Random matrix theory is the theory of matrices with random number elements. It was invented by mathematical statisticians at the beginning of the 20th century and after World War II introduced to nuclear physics. Now it is transversally applied to many areas, including analytic theory of numbers, combinatorics, elementary particle physics, solid state physics, ecology and financial engineering. Its deep structure and meanings are currently being revealed one after another.
I study random matrices from the viewpoints of both the fundamental theory and various applications. Related research topics are the followings.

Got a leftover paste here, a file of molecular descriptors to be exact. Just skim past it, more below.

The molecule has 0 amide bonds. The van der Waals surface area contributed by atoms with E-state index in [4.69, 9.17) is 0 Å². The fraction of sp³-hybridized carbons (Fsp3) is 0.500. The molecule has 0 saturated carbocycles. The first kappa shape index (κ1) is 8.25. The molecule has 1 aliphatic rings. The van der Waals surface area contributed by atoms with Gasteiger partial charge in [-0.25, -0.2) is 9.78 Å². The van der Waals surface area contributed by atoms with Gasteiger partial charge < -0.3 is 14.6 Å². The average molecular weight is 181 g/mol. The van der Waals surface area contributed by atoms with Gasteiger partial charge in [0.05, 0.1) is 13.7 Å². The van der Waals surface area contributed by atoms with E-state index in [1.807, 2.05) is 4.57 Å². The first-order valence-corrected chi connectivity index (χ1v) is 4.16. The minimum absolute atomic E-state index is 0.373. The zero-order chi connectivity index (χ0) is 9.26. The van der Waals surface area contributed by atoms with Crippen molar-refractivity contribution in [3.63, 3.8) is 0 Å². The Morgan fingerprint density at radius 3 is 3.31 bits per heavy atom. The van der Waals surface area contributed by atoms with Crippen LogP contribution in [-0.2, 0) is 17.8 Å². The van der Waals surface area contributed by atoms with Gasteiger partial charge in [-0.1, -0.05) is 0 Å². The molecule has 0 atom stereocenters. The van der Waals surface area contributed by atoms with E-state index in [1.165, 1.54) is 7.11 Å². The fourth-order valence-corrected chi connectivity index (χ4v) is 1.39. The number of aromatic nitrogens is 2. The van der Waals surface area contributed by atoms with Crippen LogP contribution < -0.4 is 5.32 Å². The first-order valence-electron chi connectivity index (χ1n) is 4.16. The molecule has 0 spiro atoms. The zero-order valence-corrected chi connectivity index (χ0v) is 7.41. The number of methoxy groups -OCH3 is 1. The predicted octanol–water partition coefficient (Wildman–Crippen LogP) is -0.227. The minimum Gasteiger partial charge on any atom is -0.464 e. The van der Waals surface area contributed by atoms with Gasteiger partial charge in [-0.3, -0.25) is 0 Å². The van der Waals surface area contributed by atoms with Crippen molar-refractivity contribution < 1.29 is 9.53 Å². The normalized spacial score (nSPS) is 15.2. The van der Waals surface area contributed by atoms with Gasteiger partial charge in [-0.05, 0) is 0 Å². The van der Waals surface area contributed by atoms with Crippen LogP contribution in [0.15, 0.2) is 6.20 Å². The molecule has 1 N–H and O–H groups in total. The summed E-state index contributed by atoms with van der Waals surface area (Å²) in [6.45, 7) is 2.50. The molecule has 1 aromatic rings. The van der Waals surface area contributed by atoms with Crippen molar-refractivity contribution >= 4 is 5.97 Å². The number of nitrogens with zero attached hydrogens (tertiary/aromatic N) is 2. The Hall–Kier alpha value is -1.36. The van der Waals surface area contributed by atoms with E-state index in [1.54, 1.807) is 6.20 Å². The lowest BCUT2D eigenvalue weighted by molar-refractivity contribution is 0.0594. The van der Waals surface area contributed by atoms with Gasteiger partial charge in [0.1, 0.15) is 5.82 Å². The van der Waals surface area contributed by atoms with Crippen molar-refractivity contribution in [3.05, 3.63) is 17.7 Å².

It is known that the spectral statistics of quantum systems reflect the features of the underlying classical dynamics. In particular, when the corresponding classical system is chaotic, universal spectral correlations predicted by random matrix theory are observed. In attempt to elucidate the origin of the universality, the following topics are studied.
Antidot superlattices are regular or irregular potential arrays fabricated on semiconductor substrates. The lattice spacing can be made less than 1 micrometer so that the resultant electronic system is in the boundary region between quantum and classical theories. Related research topics are the followings.
Java applet for a single cell antidot system (You can apply a "magnetic field"!)